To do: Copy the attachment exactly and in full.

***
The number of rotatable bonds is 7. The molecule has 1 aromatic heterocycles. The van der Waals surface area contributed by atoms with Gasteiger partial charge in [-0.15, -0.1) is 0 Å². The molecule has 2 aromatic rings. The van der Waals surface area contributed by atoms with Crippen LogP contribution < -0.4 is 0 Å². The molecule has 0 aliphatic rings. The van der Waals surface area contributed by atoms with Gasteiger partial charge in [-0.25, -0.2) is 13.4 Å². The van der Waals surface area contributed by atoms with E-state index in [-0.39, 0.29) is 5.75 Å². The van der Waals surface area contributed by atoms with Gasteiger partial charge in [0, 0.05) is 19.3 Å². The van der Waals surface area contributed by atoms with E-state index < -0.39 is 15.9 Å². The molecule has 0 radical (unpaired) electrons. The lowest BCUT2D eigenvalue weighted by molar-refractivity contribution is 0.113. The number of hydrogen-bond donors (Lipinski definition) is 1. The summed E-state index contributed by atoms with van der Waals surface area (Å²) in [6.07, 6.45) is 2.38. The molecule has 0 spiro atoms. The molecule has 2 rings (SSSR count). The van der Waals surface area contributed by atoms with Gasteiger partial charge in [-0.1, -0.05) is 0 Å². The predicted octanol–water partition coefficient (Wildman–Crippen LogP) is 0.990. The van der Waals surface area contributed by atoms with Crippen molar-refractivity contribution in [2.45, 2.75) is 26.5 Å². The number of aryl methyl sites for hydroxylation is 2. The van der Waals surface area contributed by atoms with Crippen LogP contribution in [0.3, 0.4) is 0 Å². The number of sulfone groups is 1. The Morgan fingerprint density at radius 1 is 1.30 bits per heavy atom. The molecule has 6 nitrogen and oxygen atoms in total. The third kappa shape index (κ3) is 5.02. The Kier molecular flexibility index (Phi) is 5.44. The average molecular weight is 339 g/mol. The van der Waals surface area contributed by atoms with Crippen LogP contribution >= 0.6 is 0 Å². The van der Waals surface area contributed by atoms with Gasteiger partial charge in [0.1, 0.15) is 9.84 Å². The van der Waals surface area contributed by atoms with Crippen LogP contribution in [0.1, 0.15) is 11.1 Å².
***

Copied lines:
The number of rotatable bonds is 7. The molecule has 1 aromatic heterocycles. The van der Waals surface area contributed by atoms with Gasteiger partial charge in [-0.15, -0.1) is 0 Å². The molecule has 2 aromatic rings. The van der Waals surface area contributed by atoms with Crippen LogP contribution < -0.4 is 0 Å². The molecule has 0 aliphatic rings. The van der Waals surface area contributed by atoms with Gasteiger partial charge in [-0.25, -0.2) is 13.4 Å². The van der Waals surface area contributed by atoms with E-state index in [-0.39, 0.29) is 5.75 Å². The van der Waals surface area contributed by atoms with Gasteiger partial charge in [0, 0.05) is 19.3 Å². The van der Waals surface area contributed by atoms with E-state index < -0.39 is 15.9 Å². The molecule has 0 radical (unpaired) electrons. The lowest BCUT2D eigenvalue weighted by molar-refractivity contribution is 0.113. The number of hydrogen-bond donors (Lipinski definition) is 1. The summed E-state index contributed by atoms with van der Waals surface area (Å²) in [6.07, 6.45) is 2.38. The molecule has 0 spiro atoms. The molecule has 2 rings (SSSR count). The van der Waals surface area contributed by atoms with Gasteiger partial charge in [-0.1, -0.05) is 0 Å². The predicted octanol–water partition coefficient (Wildman–Crippen LogP) is 0.990. The van der Waals surface area contributed by atoms with Crippen molar-refractivity contribution in [2.45, 2.75) is 26.5 Å². The number of aryl methyl sites for hydroxylation is 2. The van der Waals surface area contributed by atoms with Crippen LogP contribution in [0.3, 0.4) is 0 Å². The number of sulfone groups is 1. The Morgan fingerprint density at radius 1 is 1.30 bits per heavy atom. The molecule has 6 nitrogen and oxygen atoms in total. The third kappa shape index (κ3) is 5.02. The Kier molecular flexibility index (Phi) is 5.44. The average molecular weight is 339 g/mol. The van der Waals surface area contributed by atoms with Crippen LogP contribution >= 0.6 is 0 Å². The van der Waals surface area contributed by atoms with Gasteiger partial charge in [0.1, 0.15) is 9.84 Å². The van der Waals surface area contributed by atoms with Crippen LogP contribution in [0.1, 0.15) is 11.1 Å².